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Do microgreens grow back? This is a question that many people have, and the answer is most don’t grow back but there are a few that do.
You will find out which microgreens grow back after harvest and why you might not want to try regrowing microgreens.
Do Microgreens Grow Back?
Microgreens are a great way to add nutrients and flavor to your meals, and they are also very easy to grow.
So even if they don’t grow back these fast-growing microgreens are worth growing. We will also answer the question of do microgreens grow back after cutting them.
When it comes to microgreens, one of the most common questions is do they grow back? The answer is yes and no. If you’re growing them for consumption, then they will not typically grow back once they have been harvested.
Microgreens are edible seedlings of vegetables and herbs that are typically harvested 7-14 days after planting.
Most microgreens can’t grow once the top is gone. Without leaves, photosynthesis can’t occur.
Because they are very young when cut they also don’t have a root system that is strong enough to regrow.
Once harvested, most microgreens will not regrow. However, because they grow and are harvested so fast the best course of action is succession plant more seeds to grow a new batch of greens.
Most microgreen seeds will remain viable for 1-2 years if stored in a cool, dark place.
So, even though microgreens don’t regrow, you can enjoy a fresh crop every few weeks by simply replanting seeds for future harvests.
Which Microgreens Regrow After Cutting?
Microgreens are a type of baby green that is typically harvested 7-14 days after germination. Most will be too immature at harvest to regrow.
While most microgreens do not regrow after harvest, there are a few varieties, such as peas, beans, and kale, that can be regrown.
Wheatgrass is another microgreen that can regrow. It is common wheat seeds which is actually a grain in the grass family.
So cutting it is more like mowing a lawn. Grass will tiller when cut. Tillering is the production of lateral shoots by a plant from the base of the stem.
Even still, I think it is better to plant a new crop. Microgreens that regrow will not taste as good and will be less nutritious.
Should These Microgreens Be Regrown?
Probably not. You will get far better results starting a new planting. The roots will likely have little space left to grow and the chances of fungal or other diseases are much higher.
Another reason for not regrowing microgreens is that your yields will be half what they were and your microgreens won’t taste as good or be as nutritious.
Because these plants grow so fast the best thing to do is to have more than one tray. Then you can sow a new crop every week for a continuous supply of microgreens.
It really is best to compost the old soil and disinfect the tray. Then you can start a new microgreen crop with fresh soil.
How To Tell If Your Microgreens Will Regrow
You can tell if any microgreen crop will be able to regrow by looking at the stems. You need to see if the stem has any nodes on it.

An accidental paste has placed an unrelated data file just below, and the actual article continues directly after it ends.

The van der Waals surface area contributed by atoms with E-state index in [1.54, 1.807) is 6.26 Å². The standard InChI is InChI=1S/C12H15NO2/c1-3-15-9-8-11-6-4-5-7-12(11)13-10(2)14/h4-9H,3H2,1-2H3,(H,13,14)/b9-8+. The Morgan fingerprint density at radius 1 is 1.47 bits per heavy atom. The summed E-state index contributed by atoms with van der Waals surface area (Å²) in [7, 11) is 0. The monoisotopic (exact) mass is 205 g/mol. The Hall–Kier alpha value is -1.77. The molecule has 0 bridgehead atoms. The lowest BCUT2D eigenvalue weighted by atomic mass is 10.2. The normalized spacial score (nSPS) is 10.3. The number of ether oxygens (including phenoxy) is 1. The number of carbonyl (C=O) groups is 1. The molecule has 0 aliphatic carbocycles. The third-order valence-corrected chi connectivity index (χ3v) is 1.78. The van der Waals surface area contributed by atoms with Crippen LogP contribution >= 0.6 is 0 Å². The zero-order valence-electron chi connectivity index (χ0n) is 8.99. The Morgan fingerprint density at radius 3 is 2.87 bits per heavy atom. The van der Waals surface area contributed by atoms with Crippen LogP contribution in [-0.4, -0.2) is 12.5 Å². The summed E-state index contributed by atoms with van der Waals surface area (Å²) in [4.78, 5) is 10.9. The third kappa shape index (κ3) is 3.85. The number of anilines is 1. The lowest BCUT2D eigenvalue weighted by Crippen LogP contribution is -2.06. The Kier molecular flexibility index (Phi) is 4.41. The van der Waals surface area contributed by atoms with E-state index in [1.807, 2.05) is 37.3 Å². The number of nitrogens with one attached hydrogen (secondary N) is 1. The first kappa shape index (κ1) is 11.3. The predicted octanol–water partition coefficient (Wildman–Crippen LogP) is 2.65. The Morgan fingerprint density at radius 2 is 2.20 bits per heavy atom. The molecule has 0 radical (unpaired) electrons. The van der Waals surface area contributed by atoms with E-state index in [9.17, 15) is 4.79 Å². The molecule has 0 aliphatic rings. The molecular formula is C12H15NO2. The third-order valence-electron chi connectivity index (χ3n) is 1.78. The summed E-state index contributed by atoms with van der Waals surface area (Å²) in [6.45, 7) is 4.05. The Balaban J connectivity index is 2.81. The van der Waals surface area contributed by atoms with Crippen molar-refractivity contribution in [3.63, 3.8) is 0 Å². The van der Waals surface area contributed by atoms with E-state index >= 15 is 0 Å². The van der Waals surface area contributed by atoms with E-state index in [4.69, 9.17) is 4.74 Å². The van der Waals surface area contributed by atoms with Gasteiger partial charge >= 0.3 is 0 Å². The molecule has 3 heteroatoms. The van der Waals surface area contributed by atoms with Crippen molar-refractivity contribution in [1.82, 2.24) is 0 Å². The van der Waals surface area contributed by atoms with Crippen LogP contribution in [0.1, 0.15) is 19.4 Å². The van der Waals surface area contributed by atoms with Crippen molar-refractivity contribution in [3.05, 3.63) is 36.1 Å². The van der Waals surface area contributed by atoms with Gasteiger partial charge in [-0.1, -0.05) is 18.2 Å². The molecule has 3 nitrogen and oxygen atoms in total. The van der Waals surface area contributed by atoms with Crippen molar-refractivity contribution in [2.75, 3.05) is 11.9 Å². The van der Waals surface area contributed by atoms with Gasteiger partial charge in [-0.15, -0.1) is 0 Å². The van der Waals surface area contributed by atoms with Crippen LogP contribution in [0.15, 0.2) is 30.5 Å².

These are growth points a new leaf can grow out of. If the stems are smooth like most microgreens they will not regrow.
Plants like peas make a lot of nodes as they grow. So if you cut them off above a node they can regrow new leaves from that node.
Starting to grow microgreens can bring up many questions. This FAQ section is here to help answer your queries, so you can understand better how to grow them.
From whether they can regrow after cutting to the best way to harvest them, the answers provided here aim to make your microgreen growing journey clear and enjoyable.
Q. Why do most microgreens not regrow after harvest?
A. Most microgreens don’t regrow post-harvest due to their immature stage at the time of cutting. They lack a strong root system and without leaves, they cannot perform photosynthesis, which is crucial for growth.
Q. Are there any microgreens that can regrow after being cut?
A. Yes, some microgreens like peas, beans, kale, and wheatgrass have the potential to regrow after being cut, especially if cut above a node where new leaves can emerge. However, the regrowth may not be as vigorous or nutritious as the initial growth.
Q. What is the recommended way to have a continuous supply of microgreens?
A. To maintain a continuous supply, it’s advisable to practice succession planting by starting new trays of microgreens every week rather than attempting to regrow harvested ones. This ensures a fresh, nutritious, and flavorful yield on a regular basis.
Q. How should I manage the old soil and trays post-harvest?
A. After harvesting, it’s best to compost the old soil and thoroughly disinfect the trays before starting a new planting. This helps in minimizing disease and providing a clean, conducive environment for the new batch of microgreens.
Do Microgreens Grow Back After Cutting? Final Thoughts
These fast-growing and undeniably tasty, nutrient-packed greens are a great way to add some flavor and nutrients to your diet all year round.
If you want a continual crop of microgreens succession sowing a new batch of microgreens is a much better option than trying to regrow an older planting.